A tenet of our ongoing efforts to improve the audio and video experiences in Microsoft Teams is situational optimization – understanding specific use cases and environments and enabling Teams to perform at its peak in those scenarios. One such scenario is to transmit live or pre-recorded music content during a Teams meeting or call. High-fidelity music mode and automatic music detection are new Teams features that optimize for music, to deliver clear sound at frequencies that extend beyond the normal range for speech.
Communication apps are frequently designed for meetings or one-on-one conversations in which most of the audio signals are speech. Transmitting high-quality speech at the lowest possible bitrate typically requires the use of high-efficiency speech codecs. While these codecs are suitable for their primary purpose, they can significantly limit the fidelity of non-speech signals. High-fidelity music mode in Teams offers superior sound clarity for a wide range of audio content including music, medical signals, and speech.
Traditional PSTN (Public Switched Telephone Network) landlines transmit speech in the frequency range from 300Hz to 3.4kHz. The low-end nature of this range poses challenges for hearing differences in letters such as “S” and “F”. However, speech codecs used in today’s telecommunication applications are typically designed for wideband, covering a frequency range of 60Hz to 8kHz, significantly improving the intelligibility of speech compared to traditional phone calls over PSTN.
To enable speech signals with a bandwidth of 8kHz, the raw signal must be sampled at 16kHz at 16bits, which requires 256kbps to transmit. A highly-efficient speech codec can transmit speech at 16kbs or less. Recent efficiency improvements to the Teams audio codec make it possible to deliver quality sound even as low as 6kbps with minimal audible distortion.
High-efficiency codecs depend on speech model parameters that can characterize the vocal tract and pitch of the speaker. This does not work well for non-speech signals such as music. As users increasingly share an expanded variety of audio signals including music lessons, songs through other applications, or medical signals during a virtual appointment with a physician, it is increasingly important to provide high-fidelity options to transmit audio signals other than speech.
High-fidelity music mode addresses the need to share these types of content in Teams by transmitting audio signals with a 32kHz sampling rate (16kHz bandwidth) at 128kbps, preserving fidelity while reducing the bitrate by 4x compared to lossless encoding. The optimized experience in Teams applies to signals captured by microphones as well as audio played while sharing an application or desktop. The result is significantly improved audio quality of music and other non-speech signals in Teams calls and meetings.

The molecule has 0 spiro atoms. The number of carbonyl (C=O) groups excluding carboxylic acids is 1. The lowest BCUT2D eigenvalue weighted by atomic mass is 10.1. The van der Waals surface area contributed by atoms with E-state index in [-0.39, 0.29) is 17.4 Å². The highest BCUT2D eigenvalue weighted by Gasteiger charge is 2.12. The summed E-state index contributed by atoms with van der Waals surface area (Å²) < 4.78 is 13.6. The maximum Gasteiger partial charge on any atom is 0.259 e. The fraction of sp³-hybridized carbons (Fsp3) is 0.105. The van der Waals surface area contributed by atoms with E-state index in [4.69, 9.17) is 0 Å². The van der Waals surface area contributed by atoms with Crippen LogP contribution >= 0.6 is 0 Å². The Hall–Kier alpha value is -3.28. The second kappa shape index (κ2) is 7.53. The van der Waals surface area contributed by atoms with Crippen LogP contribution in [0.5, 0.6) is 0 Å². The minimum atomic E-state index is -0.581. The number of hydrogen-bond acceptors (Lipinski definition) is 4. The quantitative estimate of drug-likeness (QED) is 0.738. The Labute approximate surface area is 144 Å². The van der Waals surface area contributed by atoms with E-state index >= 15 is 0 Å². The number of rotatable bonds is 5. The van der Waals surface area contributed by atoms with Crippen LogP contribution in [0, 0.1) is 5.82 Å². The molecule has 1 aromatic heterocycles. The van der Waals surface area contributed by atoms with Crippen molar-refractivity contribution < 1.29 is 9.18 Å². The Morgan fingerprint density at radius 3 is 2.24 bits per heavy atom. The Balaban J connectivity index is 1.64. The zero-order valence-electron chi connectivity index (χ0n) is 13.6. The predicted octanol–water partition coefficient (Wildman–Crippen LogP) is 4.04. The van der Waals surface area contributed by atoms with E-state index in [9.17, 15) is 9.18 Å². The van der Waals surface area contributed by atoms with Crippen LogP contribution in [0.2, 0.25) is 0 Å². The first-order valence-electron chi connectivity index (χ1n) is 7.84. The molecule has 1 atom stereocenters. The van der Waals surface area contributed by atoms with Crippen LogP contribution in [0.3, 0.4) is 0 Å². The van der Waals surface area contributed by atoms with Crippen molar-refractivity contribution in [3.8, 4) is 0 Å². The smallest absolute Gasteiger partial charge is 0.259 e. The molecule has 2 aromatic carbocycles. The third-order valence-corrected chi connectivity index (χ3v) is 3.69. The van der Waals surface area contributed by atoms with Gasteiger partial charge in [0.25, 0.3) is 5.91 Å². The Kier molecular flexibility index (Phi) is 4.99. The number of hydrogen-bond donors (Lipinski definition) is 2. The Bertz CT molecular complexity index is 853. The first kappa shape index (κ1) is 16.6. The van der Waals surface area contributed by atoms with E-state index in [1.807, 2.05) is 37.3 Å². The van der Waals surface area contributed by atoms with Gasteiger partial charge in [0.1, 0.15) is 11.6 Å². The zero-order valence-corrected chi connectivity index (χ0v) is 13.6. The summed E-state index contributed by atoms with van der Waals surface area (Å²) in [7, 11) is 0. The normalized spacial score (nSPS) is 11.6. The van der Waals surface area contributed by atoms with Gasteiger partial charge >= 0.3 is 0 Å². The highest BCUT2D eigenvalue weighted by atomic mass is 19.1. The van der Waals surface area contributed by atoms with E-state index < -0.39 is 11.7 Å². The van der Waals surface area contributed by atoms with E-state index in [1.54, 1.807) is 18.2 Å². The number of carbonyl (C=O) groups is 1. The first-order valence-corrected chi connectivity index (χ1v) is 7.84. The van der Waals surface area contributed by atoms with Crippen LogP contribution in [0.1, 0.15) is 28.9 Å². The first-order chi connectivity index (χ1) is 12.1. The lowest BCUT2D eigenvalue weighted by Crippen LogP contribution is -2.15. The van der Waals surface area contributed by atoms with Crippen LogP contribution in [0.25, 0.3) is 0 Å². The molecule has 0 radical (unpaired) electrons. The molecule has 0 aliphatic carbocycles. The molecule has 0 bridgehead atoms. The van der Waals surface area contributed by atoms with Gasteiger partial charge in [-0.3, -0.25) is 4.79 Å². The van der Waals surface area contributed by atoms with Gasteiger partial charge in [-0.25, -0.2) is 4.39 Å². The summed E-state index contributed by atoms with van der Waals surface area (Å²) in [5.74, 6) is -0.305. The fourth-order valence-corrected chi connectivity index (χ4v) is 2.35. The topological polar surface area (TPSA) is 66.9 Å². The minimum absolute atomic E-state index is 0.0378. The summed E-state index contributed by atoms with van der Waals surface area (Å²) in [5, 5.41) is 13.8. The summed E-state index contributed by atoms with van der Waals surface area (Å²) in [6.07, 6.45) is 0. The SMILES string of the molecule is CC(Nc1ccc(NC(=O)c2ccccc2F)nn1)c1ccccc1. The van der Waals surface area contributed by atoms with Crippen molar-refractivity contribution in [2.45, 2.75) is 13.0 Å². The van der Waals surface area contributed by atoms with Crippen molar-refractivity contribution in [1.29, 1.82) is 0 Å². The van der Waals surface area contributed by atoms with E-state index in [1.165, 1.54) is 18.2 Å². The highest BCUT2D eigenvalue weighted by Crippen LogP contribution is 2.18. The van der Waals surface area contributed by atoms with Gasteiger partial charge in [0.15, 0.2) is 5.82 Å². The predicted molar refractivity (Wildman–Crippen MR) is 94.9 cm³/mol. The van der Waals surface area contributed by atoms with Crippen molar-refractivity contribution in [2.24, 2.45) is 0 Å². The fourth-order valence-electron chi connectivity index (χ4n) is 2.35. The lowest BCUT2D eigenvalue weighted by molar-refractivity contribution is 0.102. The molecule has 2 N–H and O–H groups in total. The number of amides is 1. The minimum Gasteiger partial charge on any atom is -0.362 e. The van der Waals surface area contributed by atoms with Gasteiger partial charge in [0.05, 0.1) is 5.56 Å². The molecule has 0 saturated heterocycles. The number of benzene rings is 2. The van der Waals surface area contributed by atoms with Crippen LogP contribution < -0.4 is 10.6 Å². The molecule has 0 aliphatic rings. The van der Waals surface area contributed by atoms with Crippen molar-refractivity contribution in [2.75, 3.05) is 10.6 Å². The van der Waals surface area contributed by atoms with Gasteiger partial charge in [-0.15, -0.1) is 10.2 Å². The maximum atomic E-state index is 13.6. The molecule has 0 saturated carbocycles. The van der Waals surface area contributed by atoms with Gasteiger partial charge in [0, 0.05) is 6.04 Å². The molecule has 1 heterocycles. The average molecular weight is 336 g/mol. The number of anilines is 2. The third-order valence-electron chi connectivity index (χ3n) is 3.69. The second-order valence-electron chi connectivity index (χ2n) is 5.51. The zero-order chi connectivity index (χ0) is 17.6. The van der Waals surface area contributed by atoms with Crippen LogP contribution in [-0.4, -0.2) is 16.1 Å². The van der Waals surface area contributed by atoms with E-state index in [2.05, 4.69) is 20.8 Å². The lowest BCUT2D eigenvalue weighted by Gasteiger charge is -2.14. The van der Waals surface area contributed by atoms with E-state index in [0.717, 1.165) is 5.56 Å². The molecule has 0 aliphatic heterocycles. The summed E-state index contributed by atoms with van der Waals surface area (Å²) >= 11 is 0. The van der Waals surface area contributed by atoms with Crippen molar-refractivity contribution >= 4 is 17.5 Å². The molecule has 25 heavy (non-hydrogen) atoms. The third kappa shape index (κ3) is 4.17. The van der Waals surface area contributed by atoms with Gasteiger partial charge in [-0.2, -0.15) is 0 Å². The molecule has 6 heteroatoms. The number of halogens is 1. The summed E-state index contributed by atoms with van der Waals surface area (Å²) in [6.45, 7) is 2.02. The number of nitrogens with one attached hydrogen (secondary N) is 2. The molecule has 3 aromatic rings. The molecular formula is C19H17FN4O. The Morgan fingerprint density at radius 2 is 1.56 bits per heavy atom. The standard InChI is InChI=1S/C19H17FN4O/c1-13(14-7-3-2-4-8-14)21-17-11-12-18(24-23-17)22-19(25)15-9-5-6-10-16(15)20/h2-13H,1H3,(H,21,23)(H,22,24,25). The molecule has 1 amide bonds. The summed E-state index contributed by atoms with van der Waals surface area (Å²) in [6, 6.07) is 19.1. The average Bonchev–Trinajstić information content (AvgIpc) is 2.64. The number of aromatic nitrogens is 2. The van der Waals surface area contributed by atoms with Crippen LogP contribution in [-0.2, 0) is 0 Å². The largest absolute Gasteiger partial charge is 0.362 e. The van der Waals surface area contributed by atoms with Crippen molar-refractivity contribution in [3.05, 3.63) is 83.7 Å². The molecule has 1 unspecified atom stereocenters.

The following examples contrast music transmitted using the speech codec versus the High-fidelity music mode.
Music experienced in a regular meeting:
Music experienced in High-fidelity music mode:
Check out the following guide for using High-fidelity music mode to play music in Teams.
Machine-learning-based noise suppression has now been enabled by default for most Teams customers. This noise suppression considers any non-speech signal picked up by the microphone as noise which should be suppressed. To avoid unintentionally suppressing music, Teams features new automatic music detection which notifies users whenever music is recognized (see below.) This gives users the choice to enable High-fidelity music mode when music is a desired signal, such as a guitar lesson, or continue suppressing unwanted music, such as ambient sound in a coffee shop.
Detecting music with accuracy involved training a deep neural network with more than 1,000,000 audio clips which contain speech and music. We then evaluated this model with an independent test of 1,000 additional audio clips crowd-sourced from a wide range of contributors. This approach ensured a variety of recording conditions such as different microphones and room acoustics. For music lesson simulation, we asked contributors to play different instruments such as piano, guitar, violin, trumpet, and play different background music from a wide variety of music genres including rock, pop, country, R&B, jazz, classical and others.
Since we didn’t want the user notification to appear when no music is present, we had a very strict requirement of 0.1% false positives (i.e., speech or noise is classified as music) and even so, we were still able to detect more than 81% of all music clips in our test set, significantly outperforming all published research in this field. Another important requirement was for this machine learning model to run in the Teams client across devices, to preserve a great user experience for all users. More details on our approach can be found in this research paper. Automatic music detection is expected to be generally available in the coming months.
Each day, millions of users across the globe choose Teams to communicate across work, school, and home, with innovative features that enable new customer experiences. Automatic music detection and High-fidelity music mode are examples of how Teams uses machine learning and AI to optimize user experiences in real-time, delivering improved audio and video quality without taxing your organization’s network.
Stay tuned to this blog to learn about new Teams features designed to improve the quality of your calls and meetings.
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